“Cheers” with naked chicks

One of my first favorite clubs was a place called The Tin Quill in Portland, OR. It’s no longer in existence, but it was a tiny hole-in-the–wall place that was basically a bar-slash-stage running along most of the length of the long and narrow room. The rest of the room was taken up by two pool tables and the bathrooms, basically.

It folded in ’94, I believe, when the owners of the building it was in sold it, along with the porno theater next door, to some new owners, who turned the TQ into a pizza place and the theater into a music venue: the Aladin Theater at SE Milwaukie Ave. and Powell Blvd.

My friends and I became regulars there, and it got to the point where we would have guaranteed spots at the bar-slash-stage, and if the bartender noticed us coming in, would have “our” drinks waiting for us by the time we sat down. Except for Rodney because he was always changing his drink. Dork. It was like “Cheers” if it was on HBO.

Reason I’m reminiscing like this is because it’s the one and only place I ever saw a bar fight. The place was kind of a dive and it attracted a definite blue-collar clientele and dancer.

But one night, a new guy came in, dressed up in a fancy satiny cowboy shirt and pressed trousers with piping, and he had his own pool cue, in a shiny black case with bright silver metal corners.

When Sara, the bartender, pointed out the guy, we all knew that trouble was brewing. It’s not like the pool tables were very fancy – they were afterthoughts, something to fill the space up between the end of the bar and the doorway. Mostly guys talked the dancers into playing in between their turns on the bar-slash-stage. Felts were torn, the balls were chipped, the cues were crooked. Nothing special.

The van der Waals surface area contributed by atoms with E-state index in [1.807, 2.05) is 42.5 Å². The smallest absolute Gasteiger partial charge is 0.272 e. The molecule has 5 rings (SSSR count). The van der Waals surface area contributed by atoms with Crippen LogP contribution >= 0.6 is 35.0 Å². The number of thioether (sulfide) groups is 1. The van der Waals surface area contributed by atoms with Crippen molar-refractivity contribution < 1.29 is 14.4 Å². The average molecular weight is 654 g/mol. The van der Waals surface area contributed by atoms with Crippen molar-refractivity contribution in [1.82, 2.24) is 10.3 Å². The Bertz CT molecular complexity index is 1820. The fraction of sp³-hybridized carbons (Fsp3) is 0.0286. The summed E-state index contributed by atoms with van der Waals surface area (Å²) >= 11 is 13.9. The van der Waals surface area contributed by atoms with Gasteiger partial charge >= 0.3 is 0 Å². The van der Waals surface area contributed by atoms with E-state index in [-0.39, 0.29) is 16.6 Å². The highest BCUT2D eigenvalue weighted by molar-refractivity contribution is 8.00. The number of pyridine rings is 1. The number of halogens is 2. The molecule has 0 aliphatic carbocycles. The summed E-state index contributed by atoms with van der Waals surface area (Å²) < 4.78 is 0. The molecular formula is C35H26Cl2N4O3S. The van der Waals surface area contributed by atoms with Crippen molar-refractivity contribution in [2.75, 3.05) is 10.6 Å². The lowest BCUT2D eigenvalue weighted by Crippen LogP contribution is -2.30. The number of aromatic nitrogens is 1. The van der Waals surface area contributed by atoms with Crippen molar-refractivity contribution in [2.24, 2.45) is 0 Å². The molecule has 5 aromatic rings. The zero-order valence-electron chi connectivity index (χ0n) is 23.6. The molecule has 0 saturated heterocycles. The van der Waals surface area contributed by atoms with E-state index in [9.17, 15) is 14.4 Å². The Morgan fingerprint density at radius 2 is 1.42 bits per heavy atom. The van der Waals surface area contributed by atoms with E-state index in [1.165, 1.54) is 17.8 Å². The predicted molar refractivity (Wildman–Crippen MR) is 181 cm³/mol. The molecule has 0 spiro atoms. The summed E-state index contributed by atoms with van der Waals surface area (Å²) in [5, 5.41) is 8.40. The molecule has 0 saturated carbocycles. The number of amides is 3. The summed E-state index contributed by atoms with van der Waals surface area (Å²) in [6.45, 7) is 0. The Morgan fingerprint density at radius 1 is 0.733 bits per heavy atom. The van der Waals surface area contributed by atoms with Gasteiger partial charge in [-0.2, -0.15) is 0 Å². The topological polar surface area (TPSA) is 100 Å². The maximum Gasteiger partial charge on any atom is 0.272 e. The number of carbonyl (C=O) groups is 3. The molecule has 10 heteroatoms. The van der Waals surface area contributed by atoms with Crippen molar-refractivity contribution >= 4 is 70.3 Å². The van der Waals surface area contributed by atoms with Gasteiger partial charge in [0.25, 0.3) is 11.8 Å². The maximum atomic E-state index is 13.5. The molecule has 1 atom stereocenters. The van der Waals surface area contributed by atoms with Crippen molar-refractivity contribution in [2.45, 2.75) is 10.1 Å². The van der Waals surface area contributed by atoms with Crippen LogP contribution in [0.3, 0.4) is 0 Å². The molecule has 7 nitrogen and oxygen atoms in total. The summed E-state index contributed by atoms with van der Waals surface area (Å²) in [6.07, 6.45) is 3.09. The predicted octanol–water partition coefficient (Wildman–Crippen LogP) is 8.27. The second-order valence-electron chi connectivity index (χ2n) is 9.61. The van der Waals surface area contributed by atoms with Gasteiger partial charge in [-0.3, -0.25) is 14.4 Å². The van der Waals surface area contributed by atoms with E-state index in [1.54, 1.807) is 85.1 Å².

But this guy was obviously playing for money. What a dork.

I just sat at the bar and drank and watched the naked chicks in front of me and flirted with Sara (tall blonde with legs that when all the way up; she danced sometimes, too, but was an awesome bartender) and joked with my buddies. But after only a short time, I heard a shout from the pool tables, and I heard the “thump” of the guy with his own pool cue hitting the wall, having been pushed up there by a drunk guy in a leather biker jacket. I heard the sound before I turned to look, and sure enough, guys were squaring off against the guy with his own cue and his hapless partner.

My friends turned to look, too, and in the time it took us to turn our heads, Sara had quite literally leaped over the bar, grabbed a pool cue off the wall, and started laying into guys telling them all to back the fuck off.

My friend Terry had jumped off his bar stool and moved to the back door, away from the fight. Rodney’s eyesight hadn’t ever been all that great (a degenerative condition left him with Swiss-cheese retinas) and was about to follow Sara into the fight without really knowing what was going on, and I was just trying to finish my beer before we scrammed out of there. If I’d had longer arms I would have grabbed a bottle or two from behind the stage but sadly I’m kinda short and the bar-slash-stage was kinda wide.

It was all over very quickly. Sheepishly the regulars stopped fighting when they saw Sara threatening them with a pool cue, and everyone allowed the guy to pick up his now-broken cue and case and leave without any further fuss.

I remember Sara giving me and my friends hell for not helping her out, but I was honest with her – it looked like she’d had it all under control.